& Knut Woltjen
Department of Fundamental Cell Technology, Center for iPS Cell Research and Application (CiRA), Kyoto University, Kyoto, Japan
Department of Orthopedics and Spine Surgery, Meijo Hospital, Nagoya, Japan
AMED-CREST, AMED 1-7-1 Otemachi, Chiyodaku, Tokyo, Japan
Medical-Risk Avoidance Based on iPS Cells Team, RIKEN Center for Advanced Intelligence Project (AIP), Kyoto, Japan
C.A. conceived, designed and supervised the study; M.E. and M.M. conceived and developed mouse PSM-induction and human spheroid PSM-induction protocols and performed 2D-oscillation and 3D-synchronization assays with the help of C.A.; Y.Y., M.U. and C.A. developed stepwise PSM induction and other subsequent differentiation protocols and performed the majority of remaining in vitro and in vivo experiments; S.K. supported microscopy and calcium imaging; M. Nishio helped with xenotransplantation experiments; M.O., M.K.S. and A.N. established patient iPS cell lines used in this study and performed quality control of iPS cells; M.O. helped with FACS data analysis; L.G. and S.I. performed exome sequencing and database analysis; T.Y. analysed RNA-seq and RT–qPCR data with the help of S.S.; K.W. designed gene-knockout and gene-editing strategies; T.L.M. established HES7 c.73C>T (R25W) mutant iPS cells; T.M. performed gene editing of patient iPS cells and Southern blotting; M. Nakamura performed sequence genotyping of patient and gene-edited iPS cells; Y.Y., M.U. and C.A. generated knockout lines with the help of M. Nakamura and K.W. and performed molecular and functional assays using knockout lines, patient-like and patient-derived iPS cells and gene-corrected isogenic controls; M.I. developed one-step PSM induction protocol; M.K.S. and H.Y. shared reagents and protocols; J.T. provided administrative support and, with N.K., helped with establishment of patient lines; C.A. analysed and interpreted the data and wrote the manuscript with the support of M.E. and K.W. All authors discussed and commented on the manuscript and agreed on the presented results.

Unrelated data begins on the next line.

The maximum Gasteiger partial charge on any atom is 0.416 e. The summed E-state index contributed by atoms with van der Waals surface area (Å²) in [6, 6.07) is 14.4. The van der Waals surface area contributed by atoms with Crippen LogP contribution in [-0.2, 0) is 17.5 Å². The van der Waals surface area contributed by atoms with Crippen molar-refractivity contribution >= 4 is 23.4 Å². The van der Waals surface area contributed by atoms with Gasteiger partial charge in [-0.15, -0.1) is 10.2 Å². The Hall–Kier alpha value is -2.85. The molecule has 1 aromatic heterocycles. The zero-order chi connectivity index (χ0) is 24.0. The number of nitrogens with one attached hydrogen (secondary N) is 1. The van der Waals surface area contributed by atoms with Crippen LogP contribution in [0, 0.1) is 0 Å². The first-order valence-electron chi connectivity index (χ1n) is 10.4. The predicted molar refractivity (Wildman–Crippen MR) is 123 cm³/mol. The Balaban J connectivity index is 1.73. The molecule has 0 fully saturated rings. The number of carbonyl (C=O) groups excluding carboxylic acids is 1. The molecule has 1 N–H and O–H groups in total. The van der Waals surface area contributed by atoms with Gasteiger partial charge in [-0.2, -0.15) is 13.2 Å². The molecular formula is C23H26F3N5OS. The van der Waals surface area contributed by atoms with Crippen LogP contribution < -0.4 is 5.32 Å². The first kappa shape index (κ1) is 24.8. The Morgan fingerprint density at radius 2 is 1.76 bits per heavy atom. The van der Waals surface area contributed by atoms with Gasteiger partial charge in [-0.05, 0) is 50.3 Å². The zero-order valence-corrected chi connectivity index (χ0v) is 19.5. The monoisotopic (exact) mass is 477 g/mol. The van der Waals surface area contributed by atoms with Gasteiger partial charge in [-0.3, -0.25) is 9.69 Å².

The authors declare no competing interests.
Peer review information Nature thanks Helen M. Blau, Duncan Sparrow and the other, anonymous, reviewer(s) for their contribution to the peer review of this work.
Publisher’s note Springer Nature remains neutral with regard to jurisdictional claims in published maps and institutional affiliations.
Extended data figures and tables
Extended Data Fig. 1 Characterization of stepwise-induced human PSM.
a, Heat map of gene expression levels in stepwise-induced human PSM and its derivatives (using iPS cell line 1231A3). FPKM values of each gene were normalized to the mean of all samples. The gene order is the same as in Fig. 1b . b, PCA plot of transcript expression levels in human PSM and derivatives of three independent experiments (1231A3), n = 3. Proposed RNA-seq-based developmental trajectory is shown in pink. c, RT–qPCR-based validation of RNA-seq results; data of four independent experiments with three technical replicates each using 201B7 are shown. Data are mean ± s.d., n = 4. Similar results were obtained for 1231A3 (data not shown). Open circles in some conditions indicate that there are less than four experiments because no Ct values for these samples were obtained after 45 cycles of PCR to calculate expression values. d, Representative flow cytometric evaluation of DLL1 and TBX6 (left) and DLL1 and brachyury (BRA) (right) expression at PSM stage (1231A3), n = 3. e, Representative expression of DLL1 at transcript level during in vitro differentiation (201B7). Data are mean ± s.d., n = 4. f, Representative expression of DLL1 at protein level, n = 3. Correlation of FACS data with RT–qPCR results (201B7) shown in e. Source data